Instead of relying on government intervention, which is well-meant but incompetent to actually resolve anything for the 99%, how do we motivate those with wealth to help solve the problems of the world?
An interim answer must offer tax advantages for doing the right thing, and to do that, the government must relinquish some of its fiduciary responsibility for solving some of the world’s problems. That is, rather than taxing the rich, why not offer tax incentives for those entrepreneurs to risk their wealth on non-governmental solutions?
Social issues and government
Have you noticed that the government is imperfect? It’s difficult and messy to solve problems by deliberation, but that’s how specifically how America’s representative democracy functions. It doesn’t work fast, and the solutions it offers are imperfect because they don’t serve those outside the first standard deviation.
With all fairness and respect, neither socialism nor capitalism is perfect either.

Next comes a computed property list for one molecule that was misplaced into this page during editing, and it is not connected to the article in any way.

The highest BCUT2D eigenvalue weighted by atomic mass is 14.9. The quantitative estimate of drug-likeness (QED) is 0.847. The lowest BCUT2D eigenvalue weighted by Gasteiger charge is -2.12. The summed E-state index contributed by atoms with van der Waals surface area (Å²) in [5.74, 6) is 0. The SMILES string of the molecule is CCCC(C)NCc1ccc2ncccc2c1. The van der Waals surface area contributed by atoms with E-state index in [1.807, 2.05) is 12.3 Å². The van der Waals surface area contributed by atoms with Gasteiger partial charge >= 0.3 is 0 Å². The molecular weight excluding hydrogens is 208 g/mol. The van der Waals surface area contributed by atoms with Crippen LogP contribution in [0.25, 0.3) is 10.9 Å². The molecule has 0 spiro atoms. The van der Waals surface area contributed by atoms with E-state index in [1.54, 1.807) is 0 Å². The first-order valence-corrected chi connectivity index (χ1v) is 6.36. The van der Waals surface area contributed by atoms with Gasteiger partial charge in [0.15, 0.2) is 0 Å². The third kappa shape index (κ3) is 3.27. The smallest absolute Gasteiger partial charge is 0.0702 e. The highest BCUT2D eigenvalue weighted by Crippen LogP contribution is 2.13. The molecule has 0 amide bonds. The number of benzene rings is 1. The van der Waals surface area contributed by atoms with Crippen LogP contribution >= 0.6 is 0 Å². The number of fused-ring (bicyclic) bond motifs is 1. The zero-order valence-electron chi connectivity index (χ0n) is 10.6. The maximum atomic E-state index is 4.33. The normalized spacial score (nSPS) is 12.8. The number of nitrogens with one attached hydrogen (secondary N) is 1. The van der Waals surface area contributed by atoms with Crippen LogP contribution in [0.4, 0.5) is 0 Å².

But government – especially the part we elect – likes to claim that it’s reducing poverty (for example), but this claim is hollow given the rise of refugee Americans living on the streets in their own cities, the rise in auto and student loan delinquencies, and the fact that many employed Americans – especially those who work for the Federal government – are only one paycheck away from homelessness, too.
Why do Americans continue to enable the government to fix social problems? History has taught us that no amount of tax revenue is enough to find and fund a sustainable government solution. Exhibit A might be the military/industrial complex that fuels economies worldwide at the expense of manufactured worldwide wars. This is not sustainable.
Even non-governmental organizations that are effective serving the margins, nimble enough to respond to the changing demands of local demographics, and operate under severe cost-efficiency scrutiny, can find themselves suddenly cut off from a sustaining government grant at a moment’s notice when political winds change the government’s least-commonly-denominated mind.
Finally, our collective approach to social issues has become so politicized that objective, compassionate ideas rarely gain traction. Climate change is a great example.
None of this is good.
How can we fix it?
The non-governmental solution